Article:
David Arnold – Mosquitoland

Author: David Arnold
Release Date: March 3, 2015

“I am a collection of oddities, a circus of neurons and electrons: my heart is the ringmaster, my soul is the trapeze artist, and the world is my audience. It sounds strange because it is, and it is, because I am strange.”
After the sudden collapse of her family, Mim Malone is dragged from her home in northern Ohio to the “wastelands” of Mississippi, where she lives in a medicated milieu with her dad and new stepmom. Before the dust has a chance to settle, she learns her mother is sick back in Cleveland.
So she ditches her new life and hops aboard a northbound Greyhound bus to her real home and her real mother, meeting a quirky cast of fellow travelers along the way. But when her thousand-mile journey takes a few turns she could never see coming, Mim must confront her own demons, redefining her notions of love, loyalty, and what it means to be sane.
Told in an unforgettable, kaleidoscopic voice, “Mosquitoland” is a modern American odyssey, as hilarious as it is heartbreaking.

“I’m not in the mood for contemporary,” I sigh as I pick this book up.
“No, I gotta head back to the fantasy book I was reading,” I say as I flip another page.
Not in the mood for contemporary my ass; I read this book in one day and reread it at night because I LOVED IT.

This is definitely not your average fluffy contemporary novel. Things get pretty intense here, although not to the point of someone’s death. Mim’s actions and voice is so resounding and just touched me. She is definitely a character I will not forget. Mosquitoland is her adventure, where she travels from Mississippi and her dad and step-mom to see her real mom, who has suddenly stopped contacting her, in Ohio. Mim believes that her mom needs her, and thus journeys across the states to find her.

What made me love this book were the characters. Throughout her odyssey, Mim meets an amalgam of different people. From people with eyes that remind you of a dead televesion set to the soft-grunge-hipster with a camera type of person, the cast in this book is colorful and beautiful. Mim’s voice can be snarky and witty, but at the same time you can see a more caring side of her. All in all, she’s a very realistic teenage girl that I can relate to, whether it’s her dysfunctional family or people constantly psychoanalyzing her.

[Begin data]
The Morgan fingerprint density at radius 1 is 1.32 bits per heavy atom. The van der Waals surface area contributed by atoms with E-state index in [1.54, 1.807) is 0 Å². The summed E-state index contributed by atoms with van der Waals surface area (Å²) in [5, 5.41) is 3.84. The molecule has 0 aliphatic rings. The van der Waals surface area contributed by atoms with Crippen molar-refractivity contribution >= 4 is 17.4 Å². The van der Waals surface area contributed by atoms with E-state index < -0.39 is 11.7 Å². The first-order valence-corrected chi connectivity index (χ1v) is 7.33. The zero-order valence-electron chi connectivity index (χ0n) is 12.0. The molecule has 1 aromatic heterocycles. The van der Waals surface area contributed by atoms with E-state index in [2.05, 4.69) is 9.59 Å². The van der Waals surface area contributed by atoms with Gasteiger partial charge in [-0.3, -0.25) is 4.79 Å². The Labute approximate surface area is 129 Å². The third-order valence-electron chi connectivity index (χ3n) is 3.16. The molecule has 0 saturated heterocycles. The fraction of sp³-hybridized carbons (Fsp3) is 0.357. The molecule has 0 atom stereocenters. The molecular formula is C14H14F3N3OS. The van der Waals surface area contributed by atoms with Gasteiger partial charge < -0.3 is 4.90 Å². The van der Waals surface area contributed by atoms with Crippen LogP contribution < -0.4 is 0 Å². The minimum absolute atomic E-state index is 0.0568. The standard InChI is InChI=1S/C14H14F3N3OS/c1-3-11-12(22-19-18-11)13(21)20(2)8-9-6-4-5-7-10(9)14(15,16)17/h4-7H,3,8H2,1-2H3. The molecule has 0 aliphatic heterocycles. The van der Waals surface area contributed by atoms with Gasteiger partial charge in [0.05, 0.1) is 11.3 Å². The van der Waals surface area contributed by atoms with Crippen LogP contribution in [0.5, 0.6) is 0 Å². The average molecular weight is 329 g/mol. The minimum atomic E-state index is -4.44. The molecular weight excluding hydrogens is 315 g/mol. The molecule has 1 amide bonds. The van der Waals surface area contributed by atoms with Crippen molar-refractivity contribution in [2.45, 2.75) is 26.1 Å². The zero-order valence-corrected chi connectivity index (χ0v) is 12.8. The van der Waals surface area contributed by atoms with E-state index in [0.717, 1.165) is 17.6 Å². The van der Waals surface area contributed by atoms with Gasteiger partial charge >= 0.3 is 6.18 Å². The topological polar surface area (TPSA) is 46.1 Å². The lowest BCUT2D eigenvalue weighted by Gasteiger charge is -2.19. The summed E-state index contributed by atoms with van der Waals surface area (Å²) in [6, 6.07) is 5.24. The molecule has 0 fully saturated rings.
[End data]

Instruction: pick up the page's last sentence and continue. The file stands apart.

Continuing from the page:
I really, really enjoyed the romance. It’s definitely not an integral part of the story, but I did read a review where someone was so bored of it that they wanted the characters to have that insta-love thing going on. I’d say no! NO, no no, NO no nono no no no. That totally defeats the purpose of Mim’s journey if she gets distracted by some nice looking eyes and all. Plus, it just wouldn’t fit her character. I’m really sorry that reviewer was bored, but instead of focusing on the plot aspects of “Oh she meets this guy,” or something, I’d recommend readers to focus on Mim discovering herself and coming to terms with the people around her. Because in the end, that’s what the book is really about. Not some romance-driven book in which a girl meets a guy on her trek to finding her mom. Ew, please no. I would’ve been so mad.

So obviously from above, some people may get bored of this book. I can totally see that! But at the same time, for me it was more than just a journey or adventure. If I wanted adventure, I would have stuck to that fantasy book I mentioned in the beginning of my review. It was a compassionate story about a girl figuring out her place in life and with the people around her. I loved it, and my prediction is that many more rereads of this book will take place.


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